(Washington, DC -- Todd Zwillich, Transportation Nation) Congress managed to avoid a government shutdown over the weekend. But guess who paid for it? Supporters of the Obama Administration's high-speed rail program.
Meanwhile, transportation projects are set to take another hit in the spending agreement that funds the government until September 30.
Lawmakers managed to avoid a shutdown by announcing a spending deal at about 10:30 pm on Friday. But it was too late to draft the deal into legislative text by the midnight deadline, so the House and Senate also quickly approved a one-week spending measure to bridge the gap. But with many lawmakers committed to vote only for budget bills that reduce spending, even the short-term "bridge" carried $2 billion in cuts. That's where rail comes in. The agreement took $1.5 billion from high-speed rail projects immediately, forming the lion's share of the total cuts. However, that cut will not affect existing grants.
President Obama signed the measure on Saturday, making the cuts a done done deal. But for transportation watchers on Capitol Hill the fun isn't over yet.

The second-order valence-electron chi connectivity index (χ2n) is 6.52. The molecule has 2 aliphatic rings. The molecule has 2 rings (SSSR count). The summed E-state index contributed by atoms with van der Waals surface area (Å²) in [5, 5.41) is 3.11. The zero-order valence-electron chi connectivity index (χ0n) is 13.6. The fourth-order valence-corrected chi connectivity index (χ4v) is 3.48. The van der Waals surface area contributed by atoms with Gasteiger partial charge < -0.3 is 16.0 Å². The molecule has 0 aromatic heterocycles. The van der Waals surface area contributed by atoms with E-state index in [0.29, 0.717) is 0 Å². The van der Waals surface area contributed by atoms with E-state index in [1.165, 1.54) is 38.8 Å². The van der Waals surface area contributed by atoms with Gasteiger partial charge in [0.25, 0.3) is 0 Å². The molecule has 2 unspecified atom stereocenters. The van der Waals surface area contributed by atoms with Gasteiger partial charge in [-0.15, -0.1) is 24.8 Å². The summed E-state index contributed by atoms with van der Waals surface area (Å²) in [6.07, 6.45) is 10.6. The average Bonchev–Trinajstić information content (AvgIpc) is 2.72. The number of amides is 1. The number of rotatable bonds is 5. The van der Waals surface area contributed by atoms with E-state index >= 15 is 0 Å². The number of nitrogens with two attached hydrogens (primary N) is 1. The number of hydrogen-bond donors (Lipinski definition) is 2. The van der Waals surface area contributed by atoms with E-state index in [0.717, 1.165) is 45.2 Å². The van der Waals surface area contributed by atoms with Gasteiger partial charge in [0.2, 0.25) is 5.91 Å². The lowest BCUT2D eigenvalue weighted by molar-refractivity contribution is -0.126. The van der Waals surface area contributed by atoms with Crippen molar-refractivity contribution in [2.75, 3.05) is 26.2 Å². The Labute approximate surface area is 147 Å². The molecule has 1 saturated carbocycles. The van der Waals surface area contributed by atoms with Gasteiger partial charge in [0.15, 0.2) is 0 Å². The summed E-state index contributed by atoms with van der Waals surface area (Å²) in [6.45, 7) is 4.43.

"Now up on the Hill, the fine print is being worked out," White House press secretary Jay Carney said Monday.
Details of the five-and-a-half month spending bill that avoided the shutdown are expected by tomorrow. But tucked inside is likely to be another big hit on transportation projects. In the high-stakes money hunt, Republican and Democratic negotiators sniffed out $2 billion to $2.5 billion in spending authority lurking on the books in the transportation committee.
That means that up to $2.5 billion in possible future spending for transportation projects got raided by leaders to help them reach their $38 billion spending cut deal.
"We basically took it," a Democratic negotiator said. "We're taking House transportation money away from them."
More details should emerge after Hill staff finish drafting the spending deal. But that won't be the last word in the budget frenzy going on on in the Capitol. President Obama will lay out his vision for deficit and debt reduction in a speech in Washington on Wednesday.
And debate has already begun on a budget plan for Fiscal 2012, where Republicans are demanding steep reductions in domestic spending. Before that, get ready for a fight on the federal debt limit. Republicans have said they won't vote to raise the limit without as-yet unspecified spending limits that could easily reach transportation programs.
Carney said Monday that the White House wants a "clean" vote on the debt limit without spending cuts attached. On that score, House Speaker John Boehner (R-Ohio), has said, "Not a chance."